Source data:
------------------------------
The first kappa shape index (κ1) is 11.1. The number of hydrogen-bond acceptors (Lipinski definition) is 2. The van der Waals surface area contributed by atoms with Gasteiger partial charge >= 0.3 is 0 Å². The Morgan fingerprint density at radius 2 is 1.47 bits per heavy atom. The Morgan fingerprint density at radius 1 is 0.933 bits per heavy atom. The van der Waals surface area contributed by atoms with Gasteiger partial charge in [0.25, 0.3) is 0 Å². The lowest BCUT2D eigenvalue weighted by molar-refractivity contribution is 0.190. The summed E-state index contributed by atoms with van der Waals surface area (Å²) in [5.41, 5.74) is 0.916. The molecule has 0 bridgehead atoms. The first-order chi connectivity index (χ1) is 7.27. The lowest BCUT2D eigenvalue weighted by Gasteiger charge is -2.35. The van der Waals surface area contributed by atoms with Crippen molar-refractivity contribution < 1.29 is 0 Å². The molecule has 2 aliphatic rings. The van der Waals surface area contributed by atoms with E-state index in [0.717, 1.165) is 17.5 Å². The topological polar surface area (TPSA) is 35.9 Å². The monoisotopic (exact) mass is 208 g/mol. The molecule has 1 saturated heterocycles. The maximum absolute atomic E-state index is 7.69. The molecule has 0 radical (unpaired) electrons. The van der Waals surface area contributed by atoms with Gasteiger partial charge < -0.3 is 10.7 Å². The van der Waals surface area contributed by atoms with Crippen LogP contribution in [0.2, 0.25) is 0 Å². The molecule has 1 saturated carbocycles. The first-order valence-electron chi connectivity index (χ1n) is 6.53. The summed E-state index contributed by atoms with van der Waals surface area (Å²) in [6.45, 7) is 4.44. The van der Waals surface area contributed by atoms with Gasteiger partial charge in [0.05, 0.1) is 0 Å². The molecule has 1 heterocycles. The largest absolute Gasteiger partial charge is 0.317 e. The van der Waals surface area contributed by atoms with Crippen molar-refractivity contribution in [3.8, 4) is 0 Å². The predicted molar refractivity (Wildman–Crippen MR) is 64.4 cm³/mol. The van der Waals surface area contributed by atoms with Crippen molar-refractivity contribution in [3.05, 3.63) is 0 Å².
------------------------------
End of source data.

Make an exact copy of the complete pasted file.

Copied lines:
The first kappa shape index (κ1) is 11.1. The number of hydrogen-bond acceptors (Lipinski definition) is 2. The van der Waals surface area contributed by atoms with Gasteiger partial charge >= 0.3 is 0 Å². The Morgan fingerprint density at radius 2 is 1.47 bits per heavy atom. The Morgan fingerprint density at radius 1 is 0.933 bits per heavy atom. The van der Waals surface area contributed by atoms with Gasteiger partial charge in [0.25, 0.3) is 0 Å². The lowest BCUT2D eigenvalue weighted by molar-refractivity contribution is 0.190. The summed E-state index contributed by atoms with van der Waals surface area (Å²) in [5.41, 5.74) is 0.916. The molecule has 0 bridgehead atoms. The first-order chi connectivity index (χ1) is 7.27. The lowest BCUT2D eigenvalue weighted by Gasteiger charge is -2.35. The van der Waals surface area contributed by atoms with Crippen molar-refractivity contribution < 1.29 is 0 Å². The molecule has 2 aliphatic rings. The van der Waals surface area contributed by atoms with E-state index in [0.717, 1.165) is 17.5 Å². The topological polar surface area (TPSA) is 35.9 Å². The monoisotopic (exact) mass is 208 g/mol. The molecule has 1 saturated heterocycles. The maximum absolute atomic E-state index is 7.69. The molecule has 0 radical (unpaired) electrons. The van der Waals surface area contributed by atoms with Gasteiger partial charge < -0.3 is 10.7 Å². The van der Waals surface area contributed by atoms with Crippen LogP contribution in [0.2, 0.25) is 0 Å². The molecule has 1 saturated carbocycles. The first-order valence-electron chi connectivity index (χ1n) is 6.53. The summed E-state index contributed by atoms with van der Waals surface area (Å²) in [6.45, 7) is 4.44. The van der Waals surface area contributed by atoms with Gasteiger partial charge in [0.05, 0.1) is 0 Å². The molecule has 1 heterocycles. The largest absolute Gasteiger partial charge is 0.317 e. The van der Waals surface area contributed by atoms with Crippen molar-refractivity contribution in [3.8, 4) is 0 Å². The predicted molar refractivity (Wildman–Crippen MR) is 64.4 cm³/mol. The van der Waals surface area contributed by atoms with Crippen molar-refractivity contribution in [3.05, 3.63) is 0 Å².